Nira Yuval Davis pointed out at the time (The binary war, Open Democracy, 25 October 2001) that the event as a whole only seemed to confirm the ‘clash of civilisation’ thesis that developed in the period after 9/ll, which occurred just three days after Durban 1 ended.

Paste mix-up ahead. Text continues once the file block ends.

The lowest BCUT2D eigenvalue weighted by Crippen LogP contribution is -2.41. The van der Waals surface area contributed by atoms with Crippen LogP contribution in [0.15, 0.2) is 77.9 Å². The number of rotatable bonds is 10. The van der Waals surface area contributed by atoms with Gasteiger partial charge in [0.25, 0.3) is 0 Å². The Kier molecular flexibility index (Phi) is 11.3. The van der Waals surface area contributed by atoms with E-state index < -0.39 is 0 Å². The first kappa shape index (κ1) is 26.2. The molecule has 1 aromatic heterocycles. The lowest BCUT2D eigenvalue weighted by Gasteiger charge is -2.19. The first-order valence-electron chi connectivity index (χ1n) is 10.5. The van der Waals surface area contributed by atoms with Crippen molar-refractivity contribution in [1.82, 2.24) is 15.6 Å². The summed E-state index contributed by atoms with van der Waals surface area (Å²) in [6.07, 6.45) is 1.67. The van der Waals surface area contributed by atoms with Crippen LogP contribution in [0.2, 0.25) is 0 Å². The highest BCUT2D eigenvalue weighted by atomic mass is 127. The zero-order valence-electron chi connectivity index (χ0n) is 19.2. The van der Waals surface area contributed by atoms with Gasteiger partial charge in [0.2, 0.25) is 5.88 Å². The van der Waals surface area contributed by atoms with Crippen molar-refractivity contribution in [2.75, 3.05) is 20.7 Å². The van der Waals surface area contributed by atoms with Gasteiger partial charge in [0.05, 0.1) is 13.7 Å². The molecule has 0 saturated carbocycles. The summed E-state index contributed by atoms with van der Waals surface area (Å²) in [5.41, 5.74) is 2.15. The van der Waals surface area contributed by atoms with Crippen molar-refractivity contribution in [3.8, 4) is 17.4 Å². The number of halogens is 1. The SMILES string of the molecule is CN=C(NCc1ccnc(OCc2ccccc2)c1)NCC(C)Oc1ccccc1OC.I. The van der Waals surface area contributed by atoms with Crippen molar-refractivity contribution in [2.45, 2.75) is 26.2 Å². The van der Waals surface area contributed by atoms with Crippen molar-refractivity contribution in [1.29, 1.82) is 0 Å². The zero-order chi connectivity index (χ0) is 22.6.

All these criticisms were amplified and repeated in the run-up to the Durban Review Conference, intended to monitor implementation of the Durban Declaration and Programme of Action (DDAP). It took place in Geneva, April 20-24, 2009. This time, Germany, Australia, New Zealand and the Netherlands joined the US, Israel, Canada and Italy in boycotting the event entirely beforehand, while European foreign ministers battled unsuccessfully to have all reference to the DDAP removed, but successfully to have all references to the Middle East removed from its final declaration (EU heartened by changes to Durban II document). All NGO ‘side events ‘ on Israel and Palestine were also banned in an unsuccessful attempt to change Obama’s mind about US participation. The OSCEs campaign against ‘the new antisemitism’ in Europe was stepped up. The blogosphere was filled with dire warnings from neo-con outriders (e.g. John Bolton), pro-Israeli lobbyists and UN-haters (e.g. Melanie Phillips).